the business of fertility. (part 2)

In part one of this post, I shared a bit about the “funny business of infertility.”  How no one thinks twice about asking when you’re having babies or thinks it odd to advise you on why you should have babies and how many you should have.  In fact, this was the topic at a lunch conversation with my colleagues at work this week.  I have a physician partner who had someone try and convince her to have a baby…about how great it was.  Like she doesn’t know how pregnancy and childbirth works so she needs someone else to convince her to do it?  People are crazy.

In that post I also told you to what great lengths it took Pastor Jason and I to become pregnant with our second child.  Infertility and recurrent miscarriage affect about 11% of people in this country.  Men and women both contribute equally to the problem of fertility, although I never heard anyone ask the pastor when he was going to have more kids. During the long journey to baby number 2 we got lots of “input” from many around us.  We were blessed to have many people from our church and our family praying for us to experience the joy of parenthood again.  We also had opinions about whether or not we should continue with treatment, adopt, and all sorts of things in between.  And I get it.  There’s some risk involved.  Personal and financial.  People have fundraisers for fertility treatment and adoption.  Marriages begin and end based on fertility.  Adoptions fall through…over and over again.  Treatment fails.

Another funny thing about the business of fertility is you don’t know what you would or wouldn’t do until you’re in it.  When I got pregnant I was in discussions with my specialist about moving forward with much more intense treatments.  I speak with women and their families every week that face decisions about pregnancy and fertility.  Some of them are trying to decide if and how they should pursue treatment to become parents.  Many of them are deciding whether or not this child will be their last.  Others are facing choices like whether to give their baby up for adoption or what to do if their child has a lethal malformation.  I believe that most of us think we know “what I would do in such and such situation” but the reality is that you won’t know what path you will choose until you get there.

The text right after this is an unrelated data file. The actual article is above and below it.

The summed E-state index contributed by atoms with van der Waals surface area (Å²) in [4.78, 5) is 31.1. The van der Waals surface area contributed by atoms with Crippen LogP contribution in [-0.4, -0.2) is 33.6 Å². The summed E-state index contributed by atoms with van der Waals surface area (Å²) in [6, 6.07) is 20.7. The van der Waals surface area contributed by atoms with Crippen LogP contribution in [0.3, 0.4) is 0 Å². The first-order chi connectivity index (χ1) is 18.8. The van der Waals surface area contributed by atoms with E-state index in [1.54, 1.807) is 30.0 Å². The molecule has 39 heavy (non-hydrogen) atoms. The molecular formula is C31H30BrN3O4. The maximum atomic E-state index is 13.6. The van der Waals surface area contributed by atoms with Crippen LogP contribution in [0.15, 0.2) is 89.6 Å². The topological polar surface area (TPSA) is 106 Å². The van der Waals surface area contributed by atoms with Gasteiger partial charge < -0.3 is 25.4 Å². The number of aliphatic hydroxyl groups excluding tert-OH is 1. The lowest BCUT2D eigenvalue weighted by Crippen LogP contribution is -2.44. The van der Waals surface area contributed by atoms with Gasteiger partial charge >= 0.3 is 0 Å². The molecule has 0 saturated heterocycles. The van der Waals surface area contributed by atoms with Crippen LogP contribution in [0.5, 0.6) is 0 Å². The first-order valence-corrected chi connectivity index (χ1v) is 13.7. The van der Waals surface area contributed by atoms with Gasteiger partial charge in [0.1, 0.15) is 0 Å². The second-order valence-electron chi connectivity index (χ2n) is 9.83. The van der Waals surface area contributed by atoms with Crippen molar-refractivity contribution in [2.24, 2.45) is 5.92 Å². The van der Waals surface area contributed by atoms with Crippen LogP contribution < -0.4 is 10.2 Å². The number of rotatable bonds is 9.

So we should just mind our own business…right?  Well not entirely.  In some aspects fertility is everyone’s business.  While we are quick to ask when a baby or more babies are coming…we need to understand that the right to plan a family is paramount to the health of our society.  Unplanned pregnancies, closely spaced pregnancies, teen pregnancy all have a higher rate of poor outcomes.  If you want to talk about fertility then let’s focus on providing effective and affordable and reliable contraception to those who are young, vulnerable and who don’t want to be a parent at the moment.  We have spent far too much time talking about what we think will drive down the abortion rate.  We have a higher abortion rate in this country than in places where there is no regulation at all.  If you want to end abortion let’s drive down the unintended pregnancy rate.  Let’s stop filling up the shelters with children waiting for families.  Let’s stop asking when Dr. Smith is going to have baby number 3 (seriously) and start thinking about how we are going to educate, love and care for our young women so that they can lead us into a future filled that we will WANT them to bring kids into, a future with hope and peace.

And that, my friends, is the business of fertility.




Author: gynecologyandtheology

Academic OBGYN. Married to a theologian. Thoughts and words are based on research as well as my opinion. Enjoy.

One thought on “the business of fertility. (part 2)”

  1. Thanks for sharing, I really enjoyed these last 2 posts! Especially:
    “If you want to talk about fertility then let’s focus on providing effective and affordable and reliable contraception to those who are young, vulnerable and who don’t want to be a parent at the moment.”
    Preach! The topic of companies (i.e. male CEOs) declining contraception coverage in insurance plans gets me HOT. Just ask my Disciple group. 🙂


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